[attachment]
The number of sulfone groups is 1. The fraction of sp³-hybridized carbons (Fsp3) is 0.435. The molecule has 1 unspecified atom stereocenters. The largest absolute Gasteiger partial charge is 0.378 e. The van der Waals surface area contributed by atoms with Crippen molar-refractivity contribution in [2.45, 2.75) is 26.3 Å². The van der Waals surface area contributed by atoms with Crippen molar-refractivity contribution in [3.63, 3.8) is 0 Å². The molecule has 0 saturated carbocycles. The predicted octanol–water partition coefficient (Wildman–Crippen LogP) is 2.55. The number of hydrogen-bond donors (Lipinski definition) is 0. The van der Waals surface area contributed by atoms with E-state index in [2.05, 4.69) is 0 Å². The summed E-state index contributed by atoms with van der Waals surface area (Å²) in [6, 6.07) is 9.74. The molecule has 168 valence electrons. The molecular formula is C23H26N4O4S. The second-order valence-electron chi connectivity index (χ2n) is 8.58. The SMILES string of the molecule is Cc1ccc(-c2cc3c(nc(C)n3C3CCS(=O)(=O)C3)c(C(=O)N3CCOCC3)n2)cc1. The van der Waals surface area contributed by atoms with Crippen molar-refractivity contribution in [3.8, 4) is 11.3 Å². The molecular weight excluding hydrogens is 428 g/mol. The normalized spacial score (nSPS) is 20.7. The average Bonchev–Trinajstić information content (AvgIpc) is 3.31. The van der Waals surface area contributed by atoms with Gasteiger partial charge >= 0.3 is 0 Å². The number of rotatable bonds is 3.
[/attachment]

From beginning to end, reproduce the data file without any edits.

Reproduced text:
The number of sulfone groups is 1. The fraction of sp³-hybridized carbons (Fsp3) is 0.435. The molecule has 1 unspecified atom stereocenters. The largest absolute Gasteiger partial charge is 0.378 e. The van der Waals surface area contributed by atoms with Crippen molar-refractivity contribution in [2.45, 2.75) is 26.3 Å². The van der Waals surface area contributed by atoms with Crippen molar-refractivity contribution in [3.63, 3.8) is 0 Å². The molecule has 0 saturated carbocycles. The predicted octanol–water partition coefficient (Wildman–Crippen LogP) is 2.55. The number of hydrogen-bond donors (Lipinski definition) is 0. The van der Waals surface area contributed by atoms with E-state index in [2.05, 4.69) is 0 Å². The summed E-state index contributed by atoms with van der Waals surface area (Å²) in [6, 6.07) is 9.74. The molecule has 168 valence electrons. The molecular formula is C23H26N4O4S. The second-order valence-electron chi connectivity index (χ2n) is 8.58. The SMILES string of the molecule is Cc1ccc(-c2cc3c(nc(C)n3C3CCS(=O)(=O)C3)c(C(=O)N3CCOCC3)n2)cc1. The van der Waals surface area contributed by atoms with Crippen molar-refractivity contribution in [3.8, 4) is 11.3 Å². The molecular weight excluding hydrogens is 428 g/mol. The normalized spacial score (nSPS) is 20.7. The average Bonchev–Trinajstić information content (AvgIpc) is 3.31. The van der Waals surface area contributed by atoms with Gasteiger partial charge >= 0.3 is 0 Å². The number of rotatable bonds is 3.